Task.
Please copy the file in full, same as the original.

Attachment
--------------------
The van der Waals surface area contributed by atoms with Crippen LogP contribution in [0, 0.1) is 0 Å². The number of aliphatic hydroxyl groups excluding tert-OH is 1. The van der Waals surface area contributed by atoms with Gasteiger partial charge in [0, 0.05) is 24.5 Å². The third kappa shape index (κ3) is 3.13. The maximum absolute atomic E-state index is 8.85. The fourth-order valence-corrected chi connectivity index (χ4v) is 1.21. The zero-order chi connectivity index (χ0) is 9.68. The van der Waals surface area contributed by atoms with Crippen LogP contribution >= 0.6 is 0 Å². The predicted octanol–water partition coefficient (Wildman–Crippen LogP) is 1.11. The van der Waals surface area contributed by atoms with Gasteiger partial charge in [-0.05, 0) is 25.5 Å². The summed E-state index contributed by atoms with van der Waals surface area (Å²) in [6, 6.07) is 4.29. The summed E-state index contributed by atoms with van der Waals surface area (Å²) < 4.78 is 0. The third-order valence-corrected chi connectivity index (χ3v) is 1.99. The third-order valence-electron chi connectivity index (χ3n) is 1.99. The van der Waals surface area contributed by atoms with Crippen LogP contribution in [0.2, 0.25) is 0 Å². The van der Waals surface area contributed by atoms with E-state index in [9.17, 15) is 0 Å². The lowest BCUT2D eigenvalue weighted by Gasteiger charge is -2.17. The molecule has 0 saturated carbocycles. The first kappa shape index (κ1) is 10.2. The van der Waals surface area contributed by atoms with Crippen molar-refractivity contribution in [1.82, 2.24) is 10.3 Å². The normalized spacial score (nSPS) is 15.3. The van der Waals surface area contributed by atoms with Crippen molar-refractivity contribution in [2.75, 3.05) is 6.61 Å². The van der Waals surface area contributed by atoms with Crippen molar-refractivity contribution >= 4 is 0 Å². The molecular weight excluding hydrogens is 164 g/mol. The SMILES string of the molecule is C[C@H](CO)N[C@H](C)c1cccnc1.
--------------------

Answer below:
The van der Waals surface area contributed by atoms with Crippen LogP contribution in [0, 0.1) is 0 Å². The number of aliphatic hydroxyl groups excluding tert-OH is 1. The van der Waals surface area contributed by atoms with Gasteiger partial charge in [0, 0.05) is 24.5 Å². The third kappa shape index (κ3) is 3.13. The maximum absolute atomic E-state index is 8.85. The fourth-order valence-corrected chi connectivity index (χ4v) is 1.21. The zero-order chi connectivity index (χ0) is 9.68. The van der Waals surface area contributed by atoms with Crippen LogP contribution >= 0.6 is 0 Å². The predicted octanol–water partition coefficient (Wildman–Crippen LogP) is 1.11. The van der Waals surface area contributed by atoms with Gasteiger partial charge in [-0.05, 0) is 25.5 Å². The summed E-state index contributed by atoms with van der Waals surface area (Å²) in [6, 6.07) is 4.29. The summed E-state index contributed by atoms with van der Waals surface area (Å²) < 4.78 is 0. The third-order valence-corrected chi connectivity index (χ3v) is 1.99. The third-order valence-electron chi connectivity index (χ3n) is 1.99. The van der Waals surface area contributed by atoms with Crippen LogP contribution in [0.2, 0.25) is 0 Å². The van der Waals surface area contributed by atoms with E-state index in [9.17, 15) is 0 Å². The lowest BCUT2D eigenvalue weighted by Gasteiger charge is -2.17. The molecule has 0 saturated carbocycles. The first kappa shape index (κ1) is 10.2. The van der Waals surface area contributed by atoms with Crippen molar-refractivity contribution in [1.82, 2.24) is 10.3 Å². The normalized spacial score (nSPS) is 15.3. The van der Waals surface area contributed by atoms with Crippen molar-refractivity contribution in [2.75, 3.05) is 6.61 Å². The van der Waals surface area contributed by atoms with Crippen molar-refractivity contribution >= 4 is 0 Å². The molecular weight excluding hydrogens is 164 g/mol. The SMILES string of the molecule is C[C@H](CO)N[C@H](C)c1cccnc1.